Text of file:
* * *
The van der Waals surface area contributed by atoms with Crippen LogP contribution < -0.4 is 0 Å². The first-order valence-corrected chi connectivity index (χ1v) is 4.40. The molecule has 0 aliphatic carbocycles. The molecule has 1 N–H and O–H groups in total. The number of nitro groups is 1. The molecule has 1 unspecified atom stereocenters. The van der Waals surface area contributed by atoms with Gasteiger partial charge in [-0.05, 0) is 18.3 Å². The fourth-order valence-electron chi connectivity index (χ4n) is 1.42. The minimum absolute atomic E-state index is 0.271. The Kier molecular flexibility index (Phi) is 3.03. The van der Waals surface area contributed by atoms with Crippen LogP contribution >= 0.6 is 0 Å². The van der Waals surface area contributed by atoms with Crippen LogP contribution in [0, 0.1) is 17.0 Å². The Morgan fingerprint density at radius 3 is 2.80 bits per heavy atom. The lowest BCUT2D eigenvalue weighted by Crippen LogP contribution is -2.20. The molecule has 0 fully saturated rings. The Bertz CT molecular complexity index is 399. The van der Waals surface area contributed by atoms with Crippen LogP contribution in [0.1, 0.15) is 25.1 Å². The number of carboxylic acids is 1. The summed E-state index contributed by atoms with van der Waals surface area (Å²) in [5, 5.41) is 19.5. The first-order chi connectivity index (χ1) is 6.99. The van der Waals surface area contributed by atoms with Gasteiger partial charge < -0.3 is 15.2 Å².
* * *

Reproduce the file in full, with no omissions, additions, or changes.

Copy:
The van der Waals surface area contributed by atoms with Crippen LogP contribution < -0.4 is 0 Å². The first-order valence-corrected chi connectivity index (χ1v) is 4.40. The molecule has 0 aliphatic carbocycles. The molecule has 1 N–H and O–H groups in total. The number of nitro groups is 1. The molecule has 1 unspecified atom stereocenters. The van der Waals surface area contributed by atoms with Gasteiger partial charge in [-0.05, 0) is 18.3 Å². The fourth-order valence-electron chi connectivity index (χ4n) is 1.42. The minimum absolute atomic E-state index is 0.271. The Kier molecular flexibility index (Phi) is 3.03. The van der Waals surface area contributed by atoms with Crippen LogP contribution >= 0.6 is 0 Å². The van der Waals surface area contributed by atoms with Crippen LogP contribution in [0, 0.1) is 17.0 Å². The Morgan fingerprint density at radius 3 is 2.80 bits per heavy atom. The lowest BCUT2D eigenvalue weighted by Crippen LogP contribution is -2.20. The molecule has 0 fully saturated rings. The Bertz CT molecular complexity index is 399. The van der Waals surface area contributed by atoms with Crippen LogP contribution in [0.1, 0.15) is 25.1 Å². The number of carboxylic acids is 1. The summed E-state index contributed by atoms with van der Waals surface area (Å²) in [5, 5.41) is 19.5. The first-order chi connectivity index (χ1) is 6.99. The van der Waals surface area contributed by atoms with Gasteiger partial charge < -0.3 is 15.2 Å².